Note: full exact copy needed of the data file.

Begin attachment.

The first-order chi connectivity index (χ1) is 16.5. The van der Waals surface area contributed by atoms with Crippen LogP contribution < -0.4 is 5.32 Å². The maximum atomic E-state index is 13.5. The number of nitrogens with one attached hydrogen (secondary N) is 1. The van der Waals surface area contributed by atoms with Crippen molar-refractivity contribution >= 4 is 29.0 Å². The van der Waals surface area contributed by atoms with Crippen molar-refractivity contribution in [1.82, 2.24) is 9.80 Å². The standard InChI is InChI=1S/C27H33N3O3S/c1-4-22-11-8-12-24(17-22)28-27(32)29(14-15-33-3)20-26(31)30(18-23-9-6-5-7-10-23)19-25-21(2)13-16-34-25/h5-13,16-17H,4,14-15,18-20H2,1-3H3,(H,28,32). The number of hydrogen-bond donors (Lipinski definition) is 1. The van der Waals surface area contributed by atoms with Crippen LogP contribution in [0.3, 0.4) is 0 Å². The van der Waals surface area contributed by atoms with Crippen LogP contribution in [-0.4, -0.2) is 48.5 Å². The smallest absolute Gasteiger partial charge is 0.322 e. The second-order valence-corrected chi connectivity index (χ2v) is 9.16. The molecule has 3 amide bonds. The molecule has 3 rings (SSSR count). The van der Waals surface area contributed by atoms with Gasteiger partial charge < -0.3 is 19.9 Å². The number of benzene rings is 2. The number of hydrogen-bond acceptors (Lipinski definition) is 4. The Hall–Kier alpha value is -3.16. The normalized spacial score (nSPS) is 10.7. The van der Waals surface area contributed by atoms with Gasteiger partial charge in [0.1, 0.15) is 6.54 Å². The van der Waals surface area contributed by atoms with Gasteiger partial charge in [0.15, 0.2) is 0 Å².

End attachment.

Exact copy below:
The first-order chi connectivity index (χ1) is 16.5. The van der Waals surface area contributed by atoms with Crippen LogP contribution < -0.4 is 5.32 Å². The maximum atomic E-state index is 13.5. The number of nitrogens with one attached hydrogen (secondary N) is 1. The van der Waals surface area contributed by atoms with Crippen molar-refractivity contribution >= 4 is 29.0 Å². The van der Waals surface area contributed by atoms with Crippen molar-refractivity contribution in [1.82, 2.24) is 9.80 Å². The standard InChI is InChI=1S/C27H33N3O3S/c1-4-22-11-8-12-24(17-22)28-27(32)29(14-15-33-3)20-26(31)30(18-23-9-6-5-7-10-23)19-25-21(2)13-16-34-25/h5-13,16-17H,4,14-15,18-20H2,1-3H3,(H,28,32). The number of hydrogen-bond donors (Lipinski definition) is 1. The van der Waals surface area contributed by atoms with Crippen LogP contribution in [0.3, 0.4) is 0 Å². The van der Waals surface area contributed by atoms with Crippen LogP contribution in [-0.4, -0.2) is 48.5 Å². The smallest absolute Gasteiger partial charge is 0.322 e. The second-order valence-corrected chi connectivity index (χ2v) is 9.16. The molecule has 3 amide bonds. The molecule has 3 rings (SSSR count). The van der Waals surface area contributed by atoms with Gasteiger partial charge < -0.3 is 19.9 Å². The number of benzene rings is 2. The number of hydrogen-bond acceptors (Lipinski definition) is 4. The Hall–Kier alpha value is -3.16. The normalized spacial score (nSPS) is 10.7. The van der Waals surface area contributed by atoms with Gasteiger partial charge in [0.1, 0.15) is 6.54 Å². The van der Waals surface area contributed by atoms with Gasteiger partial charge in [0.15, 0.2) is 0 Å².